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9.4: Procedures

  • Page ID
    29165
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    You will launch a steel ball at a variety of angles and parallel to the ground.

    Investigating Angle

    1. Draw a table in which to record data for three different angles. Do not fill in data until you have read the instructions for obtaining that data.

    Table \(\PageIndex{1}\): Investigating Angles Data 

    Angle

    Trial 1 Distance

    Trial 2 Distance

    Trial 3 Distance

    Average Distance

             
             
             
    1. Use the C-Clamp to secure the launcher to the table, near the edge of the table. 

    clipboard_e59de749869bb2352d9bda150700d4775.png
    Figure \(\PageIndex{1}\): C-Clamp to secure the launcher to the table
    1. Position the launcher such that it is horizontal, with a 0 angle.  Use the push rod to press the ball into the launcher; pushing the piston back into the barrel will load the launcher and each click results in more force to launch your projectile.  Make a couple of practice shots to familiarize yourself with the launcher. 

    2. Choose three non-zero angles from which you will release the ball, and record these angles in your table.  Indicate the angle you think will result in the ball traveling the greatest distance.  

    3. Use the same number of clicks each time you load the launcher, and collect the data to complete your Investigating Angles data table.  All of your distance measurements should be in meters.  Once you have collected all of your data, calculate the average distances for the angles you chose.

    Determining the Range

    1. Draw a data table in which to record your measurements and calculations for horizontal range.  Read the instructions for obtaining the data. 

    Table \(\PageIndex{2}\): Horizontal Range Data  

    Drop Distance y

    Dropping Time t

    Launch Speed v

    Predicted/Calculated Horizontal Distance x

    Measured Horizontal Distance x

    Error

               
             
    1. Measure and record the vertical distance (y), in meters, that the ball must drop from its release point to a can on the floor.  Do not attempt to launch the ball into the can yet.

    clipboard_e243a0f76ca40ed5de32da695cdfa7d40.png
    Figure \(\PageIndex{2}\): Measure and record the vertical distance (y)
    1. Measure or calculate the time (t) for the ball to drop from the first drop height (y).  The vertical motion equation and your measured (y) can be used to calculate the time (t) it will take the ball to fall from the release point to the can on the floor.  Record the time (t) in seconds for your measured distance (y).  Also record a time for the 1/2y drop.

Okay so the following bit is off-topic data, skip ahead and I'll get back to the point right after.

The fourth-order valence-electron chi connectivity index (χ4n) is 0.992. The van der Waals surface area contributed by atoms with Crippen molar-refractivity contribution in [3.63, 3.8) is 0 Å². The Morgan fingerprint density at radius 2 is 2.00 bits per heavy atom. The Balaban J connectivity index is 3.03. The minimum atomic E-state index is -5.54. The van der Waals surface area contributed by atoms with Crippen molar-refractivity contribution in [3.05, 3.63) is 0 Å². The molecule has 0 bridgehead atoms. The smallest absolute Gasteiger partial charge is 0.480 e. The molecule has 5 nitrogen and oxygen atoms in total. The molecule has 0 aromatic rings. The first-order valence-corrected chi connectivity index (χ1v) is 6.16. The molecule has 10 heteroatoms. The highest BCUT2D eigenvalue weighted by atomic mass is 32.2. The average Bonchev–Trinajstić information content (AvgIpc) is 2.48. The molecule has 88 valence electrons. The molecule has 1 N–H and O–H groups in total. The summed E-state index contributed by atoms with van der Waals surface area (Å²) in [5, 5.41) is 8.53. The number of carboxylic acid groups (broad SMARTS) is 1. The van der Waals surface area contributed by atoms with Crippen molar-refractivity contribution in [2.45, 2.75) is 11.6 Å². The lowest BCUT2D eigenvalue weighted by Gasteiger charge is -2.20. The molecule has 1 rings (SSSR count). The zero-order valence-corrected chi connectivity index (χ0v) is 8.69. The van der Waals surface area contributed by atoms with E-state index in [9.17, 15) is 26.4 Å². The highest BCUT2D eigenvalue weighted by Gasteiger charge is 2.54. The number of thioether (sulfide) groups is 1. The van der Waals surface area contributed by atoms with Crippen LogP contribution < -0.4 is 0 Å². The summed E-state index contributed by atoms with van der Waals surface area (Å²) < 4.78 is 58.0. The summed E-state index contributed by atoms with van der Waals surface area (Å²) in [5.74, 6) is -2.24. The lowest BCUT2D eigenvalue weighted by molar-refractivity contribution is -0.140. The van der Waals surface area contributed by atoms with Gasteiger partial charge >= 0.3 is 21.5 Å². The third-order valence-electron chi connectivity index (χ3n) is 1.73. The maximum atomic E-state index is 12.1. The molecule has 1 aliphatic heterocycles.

2. Position the launcher such that it is horizontal, parallel to the ground, with a 0° angle. 

    3. Place the photogate in front of the launcher such that the ball will pass through the photogate when launched.  Make a couple of practice shots through the photogate to determine the number of clicks that will work best with the launcher at a 0° angle.  

    4. Load the projectile.  Launch the projectile with a 0° angle at least 3-4 times, and record the average launch speed (v) of the ball shown by the photogate.  Record this value for in your Horizontal Range data table; this speed applies to both drop distances.

    5. Predict the horizontal distance (x) you think the ball will travel for each drop distance.  You may choose whether to make a hypothesis or use the horizontal motion equation to calculate the horizontal distance (x) that the ball should travel.  Record your prediction or calculation for the horizontal distance (x) in your data table.  

    6. Measure from the table along the floor to where you predict the can should be placed, for the first drop distance (y).  Place the can on the floor at the horizontal range (distance) you have predicted. Launch the projectile with a 0⁰ angle and observe the actual horizontal distance (x) the ball travels.  It may take a couple of trials to observe exactly where the ball hits.  Measure and record the actual horizontal distance your ball travels.  Calculate the difference between your predicted distance and the measured distance the ball travelled in the horizontal; record this as your error.  

    7. Use the ring stand to set up the launcher at 1/2 y.  Maintain the 0° angle, so your projectile will launch horizontally. 

    clipboard_eefe29059bd187dee28dcd2879274a827.png
    Figure \(\PageIndex{3}\): Set up the launcher at 1/2 y

    Measure from the table along the floor to where you predict the can should be placed for the 2nd drop distance (1/2 y).  Place the can on the floor at the horizontal range (distance) you have predicted of this drop.  Repeat the launch process and record values for this drop distance.

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    9.4: Procedures is shared under a CC BY license and was authored, remixed, and/or curated by LibreTexts.

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